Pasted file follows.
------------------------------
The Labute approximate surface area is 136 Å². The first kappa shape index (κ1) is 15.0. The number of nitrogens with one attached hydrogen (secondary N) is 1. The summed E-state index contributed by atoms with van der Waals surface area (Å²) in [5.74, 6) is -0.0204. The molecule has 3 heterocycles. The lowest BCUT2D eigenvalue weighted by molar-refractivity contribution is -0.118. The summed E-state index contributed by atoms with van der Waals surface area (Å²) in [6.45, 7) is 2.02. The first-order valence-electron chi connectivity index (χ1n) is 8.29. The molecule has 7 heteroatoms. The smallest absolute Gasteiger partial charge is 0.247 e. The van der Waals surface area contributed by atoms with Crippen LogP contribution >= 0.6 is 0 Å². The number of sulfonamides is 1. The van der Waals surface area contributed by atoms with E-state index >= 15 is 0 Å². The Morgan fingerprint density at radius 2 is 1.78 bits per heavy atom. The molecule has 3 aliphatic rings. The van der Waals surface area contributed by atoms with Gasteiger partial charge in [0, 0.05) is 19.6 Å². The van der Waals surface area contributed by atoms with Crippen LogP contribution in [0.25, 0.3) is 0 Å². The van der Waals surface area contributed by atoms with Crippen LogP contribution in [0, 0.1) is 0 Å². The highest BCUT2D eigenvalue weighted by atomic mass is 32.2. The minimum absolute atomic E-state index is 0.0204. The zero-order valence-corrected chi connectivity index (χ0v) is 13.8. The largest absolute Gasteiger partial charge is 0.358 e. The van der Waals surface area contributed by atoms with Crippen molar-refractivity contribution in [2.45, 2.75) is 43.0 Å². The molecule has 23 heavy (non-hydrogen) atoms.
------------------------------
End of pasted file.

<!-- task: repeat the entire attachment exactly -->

The Labute approximate surface area is 136 Å². The first kappa shape index (κ1) is 15.0. The number of nitrogens with one attached hydrogen (secondary N) is 1. The summed E-state index contributed by atoms with van der Waals surface area (Å²) in [5.74, 6) is -0.0204. The molecule has 3 heterocycles. The lowest BCUT2D eigenvalue weighted by molar-refractivity contribution is -0.118. The summed E-state index contributed by atoms with van der Waals surface area (Å²) in [6.45, 7) is 2.02. The first-order valence-electron chi connectivity index (χ1n) is 8.29. The molecule has 7 heteroatoms. The smallest absolute Gasteiger partial charge is 0.247 e. The van der Waals surface area contributed by atoms with Crippen LogP contribution >= 0.6 is 0 Å². The number of sulfonamides is 1. The van der Waals surface area contributed by atoms with E-state index >= 15 is 0 Å². The Morgan fingerprint density at radius 2 is 1.78 bits per heavy atom. The molecule has 3 aliphatic rings. The van der Waals surface area contributed by atoms with Gasteiger partial charge in [0, 0.05) is 19.6 Å². The van der Waals surface area contributed by atoms with Crippen LogP contribution in [0.25, 0.3) is 0 Å². The van der Waals surface area contributed by atoms with Crippen LogP contribution in [0, 0.1) is 0 Å². The highest BCUT2D eigenvalue weighted by atomic mass is 32.2. The minimum absolute atomic E-state index is 0.0204. The zero-order valence-corrected chi connectivity index (χ0v) is 13.8. The largest absolute Gasteiger partial charge is 0.358 e. The van der Waals surface area contributed by atoms with Crippen molar-refractivity contribution in [2.45, 2.75) is 43.0 Å². The molecule has 23 heavy (non-hydrogen) atoms.